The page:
Low-cost intubation boxes designed and developed by IIT-Guwahati students may provide easier alternative to manufacture and deliver such devices amid lockdown
Guwahati: Indian Institute of Technology Guwahati (IITG) students have designed and developed low-cost intubation boxes. The device functions as an aerosol obstruction box which is placed atop the patient bed on the head-side, limiting the flow of virus-laden droplets from the patient to the doctor, especially during the process of intubation.
Since COVID-19 patients develop respiratory failure, they require assistance in the form of endotracheal intubation. Given the nature of this process, healthcare providers are at risk of contracting the virus via droplets either exhaled or coughed out by the patient. The device is inspired by the design of Dr Hsien Yung Lai, an anesthesiologist from Taiwan, a press release issued by IITG said.
It is developed and designed by a student venture for medical innovation named Mitochondrial, mentored by Dr S Kanagaraj and Dr Sajan Kapil of the department of mechanical engineering, IIT Guwahati. It is a low-cost alternative to intubation boxes and is easier to manufacture and deliver amid the lockdown.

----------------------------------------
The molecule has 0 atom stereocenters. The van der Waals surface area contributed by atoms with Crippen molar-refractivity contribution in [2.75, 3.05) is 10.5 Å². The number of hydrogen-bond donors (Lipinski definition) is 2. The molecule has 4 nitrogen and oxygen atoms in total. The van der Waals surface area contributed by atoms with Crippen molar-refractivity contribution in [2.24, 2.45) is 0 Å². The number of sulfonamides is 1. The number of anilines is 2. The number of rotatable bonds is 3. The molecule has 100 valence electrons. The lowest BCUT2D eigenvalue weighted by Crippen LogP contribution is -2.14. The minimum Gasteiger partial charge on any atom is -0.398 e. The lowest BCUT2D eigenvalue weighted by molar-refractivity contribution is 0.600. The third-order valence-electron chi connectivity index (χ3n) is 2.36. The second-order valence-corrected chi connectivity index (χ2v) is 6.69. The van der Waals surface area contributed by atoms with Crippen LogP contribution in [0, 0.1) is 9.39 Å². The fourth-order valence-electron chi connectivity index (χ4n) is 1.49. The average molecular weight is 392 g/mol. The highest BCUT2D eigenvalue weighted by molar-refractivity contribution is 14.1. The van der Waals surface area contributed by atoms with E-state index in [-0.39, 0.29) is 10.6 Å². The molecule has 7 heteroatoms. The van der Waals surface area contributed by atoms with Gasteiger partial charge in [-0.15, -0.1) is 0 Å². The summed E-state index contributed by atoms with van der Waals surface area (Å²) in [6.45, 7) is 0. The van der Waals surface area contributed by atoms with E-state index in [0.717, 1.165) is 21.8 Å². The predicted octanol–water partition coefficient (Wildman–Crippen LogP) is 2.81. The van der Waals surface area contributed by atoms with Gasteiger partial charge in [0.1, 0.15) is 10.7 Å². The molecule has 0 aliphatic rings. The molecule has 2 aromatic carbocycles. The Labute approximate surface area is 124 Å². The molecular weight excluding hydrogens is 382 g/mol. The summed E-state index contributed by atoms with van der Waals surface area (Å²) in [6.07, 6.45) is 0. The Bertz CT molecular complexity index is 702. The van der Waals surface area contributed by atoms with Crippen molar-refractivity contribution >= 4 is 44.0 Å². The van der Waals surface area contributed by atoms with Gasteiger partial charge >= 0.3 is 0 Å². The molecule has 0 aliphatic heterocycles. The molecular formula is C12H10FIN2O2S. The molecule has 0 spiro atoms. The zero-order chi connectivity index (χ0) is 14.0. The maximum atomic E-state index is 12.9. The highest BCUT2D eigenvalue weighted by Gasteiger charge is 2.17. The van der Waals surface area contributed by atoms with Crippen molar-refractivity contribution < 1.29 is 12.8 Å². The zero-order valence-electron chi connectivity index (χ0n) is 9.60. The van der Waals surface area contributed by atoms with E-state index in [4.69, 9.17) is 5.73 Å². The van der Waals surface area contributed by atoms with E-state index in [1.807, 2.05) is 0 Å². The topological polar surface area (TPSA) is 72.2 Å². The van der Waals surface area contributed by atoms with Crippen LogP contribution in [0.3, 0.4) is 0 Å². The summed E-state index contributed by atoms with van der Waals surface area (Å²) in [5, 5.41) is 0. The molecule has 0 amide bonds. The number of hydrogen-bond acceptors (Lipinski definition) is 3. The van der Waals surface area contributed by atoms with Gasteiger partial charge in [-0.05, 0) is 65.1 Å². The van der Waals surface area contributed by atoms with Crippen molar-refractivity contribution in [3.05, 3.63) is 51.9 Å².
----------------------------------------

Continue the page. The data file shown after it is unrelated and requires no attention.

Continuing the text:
The projected cost per box is Rs 2,000, which is significantly lower than existing alternatives, the release added.
The team has received assistance from the DRDO for prototyping and testing at the Solid State Physics Laboratory, New Delhi, and is consulting Dr Johann Christopher of Care Hospitals, Hyderabad, and Dr Abhijeet Bhatia of NEIGRIHMS Shillong, to ensure the efficacy of the design.
Speaking about the development, Umang Mathur, a B Tech student of the Department of Bioscience & Bioengineering, IIT Guwahati, said, “We feel that it is our responsibility to contribute to this fight against a global pandemic and there could not be a better time and opportunity for IIT graduates to start building upon their world class education background and exposure, to provide solutions centred around simplicity and make India self-reliant, instead of being dependent on imported technologies especially at this time of crisis.”